» Tim Schork [DE / AUS] is an architect who explores digital tools within generative design processes, with an emphasis on fabrication and making. One half of experimental studio Mesne, Schork also lectures at RMIT University in Melbourne while pursuing PhD research that examines computational models in architecture.
» David Dessens [FR] has quickly become an inspiration within the VVVV community, known for his dynamic forms and strong graphic style. He will show his realtime performance systems at the Club Transmediale in concert with Fabian Lamar, as well as doing a VJ set.
» Skylar Tibbits [US] is one part of Theverymany, an architectural collective formed by Marc Fornes to explore “protocols of precise indetermination”. Together, they curated the recent Scriptedbypurpose exhibition, an important survey of the current trend of computational architecture. Theverymany is also taking part in the Generator.x 2.0 exhibition with Aperiodic_Vertebrae, a new installation composed of nearly 500 elements.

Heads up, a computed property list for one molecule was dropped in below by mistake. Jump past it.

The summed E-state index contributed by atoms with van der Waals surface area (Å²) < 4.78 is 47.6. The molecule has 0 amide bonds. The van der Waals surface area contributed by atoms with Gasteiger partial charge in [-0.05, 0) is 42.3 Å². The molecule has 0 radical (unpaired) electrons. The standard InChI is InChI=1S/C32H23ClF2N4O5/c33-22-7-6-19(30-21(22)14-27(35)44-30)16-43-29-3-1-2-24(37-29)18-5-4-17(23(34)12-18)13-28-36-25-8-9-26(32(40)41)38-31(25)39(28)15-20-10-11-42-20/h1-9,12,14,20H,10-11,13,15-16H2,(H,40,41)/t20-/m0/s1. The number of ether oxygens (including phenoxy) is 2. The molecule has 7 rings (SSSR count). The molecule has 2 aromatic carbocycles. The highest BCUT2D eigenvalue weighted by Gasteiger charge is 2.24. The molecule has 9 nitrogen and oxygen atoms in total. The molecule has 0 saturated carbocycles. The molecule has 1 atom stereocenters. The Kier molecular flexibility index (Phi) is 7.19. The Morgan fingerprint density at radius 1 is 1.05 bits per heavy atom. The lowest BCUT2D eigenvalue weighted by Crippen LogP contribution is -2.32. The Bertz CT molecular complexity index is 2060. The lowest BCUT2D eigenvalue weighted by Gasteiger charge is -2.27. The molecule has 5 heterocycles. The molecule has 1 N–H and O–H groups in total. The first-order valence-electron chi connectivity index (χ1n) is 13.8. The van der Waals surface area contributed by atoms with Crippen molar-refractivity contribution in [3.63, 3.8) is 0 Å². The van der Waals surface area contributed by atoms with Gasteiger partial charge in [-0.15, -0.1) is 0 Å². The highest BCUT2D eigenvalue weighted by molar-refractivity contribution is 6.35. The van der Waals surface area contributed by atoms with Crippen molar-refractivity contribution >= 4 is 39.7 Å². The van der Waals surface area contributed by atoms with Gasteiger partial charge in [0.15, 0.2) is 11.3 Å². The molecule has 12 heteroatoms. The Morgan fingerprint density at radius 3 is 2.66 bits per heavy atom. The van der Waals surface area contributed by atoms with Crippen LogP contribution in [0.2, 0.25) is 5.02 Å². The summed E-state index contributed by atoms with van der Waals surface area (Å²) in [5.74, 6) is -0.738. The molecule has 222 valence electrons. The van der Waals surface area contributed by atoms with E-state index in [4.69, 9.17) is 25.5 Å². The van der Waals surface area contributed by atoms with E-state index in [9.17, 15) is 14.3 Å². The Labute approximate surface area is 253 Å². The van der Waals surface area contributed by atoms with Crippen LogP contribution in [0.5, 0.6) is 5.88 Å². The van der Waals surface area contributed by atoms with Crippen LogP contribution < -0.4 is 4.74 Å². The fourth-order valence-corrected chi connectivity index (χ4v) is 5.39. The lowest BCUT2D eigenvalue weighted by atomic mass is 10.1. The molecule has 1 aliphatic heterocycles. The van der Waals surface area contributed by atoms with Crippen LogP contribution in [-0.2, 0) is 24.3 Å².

The Generator.x 2.0 workshop is now well underway, with participants starting to get to grips with the laser cutter and CNC mill. To give an idea of what we’re working on we’ve set up a project blog as well a Flickr group specifically for the workshop. Expect to see some early results in the next few days.
The first evening of public presentations saw plenty of Berliners turning up in numbers to hear some very interesting talks. Boris Müller gave an introduction to thinking computationally about design issues, exemplified by his series of projects for Poetry on the Road. A high point was his response to criticism of the 2006 edition, which used poems as datasets to create intricate graphs:
“Creating beutiful [sic] images to impress people is relatively easy, while making visualizations to explore, enable profound insights, and see the invisible, is extremely harder and requires a lot more devotion than this.” – Enrico Bertini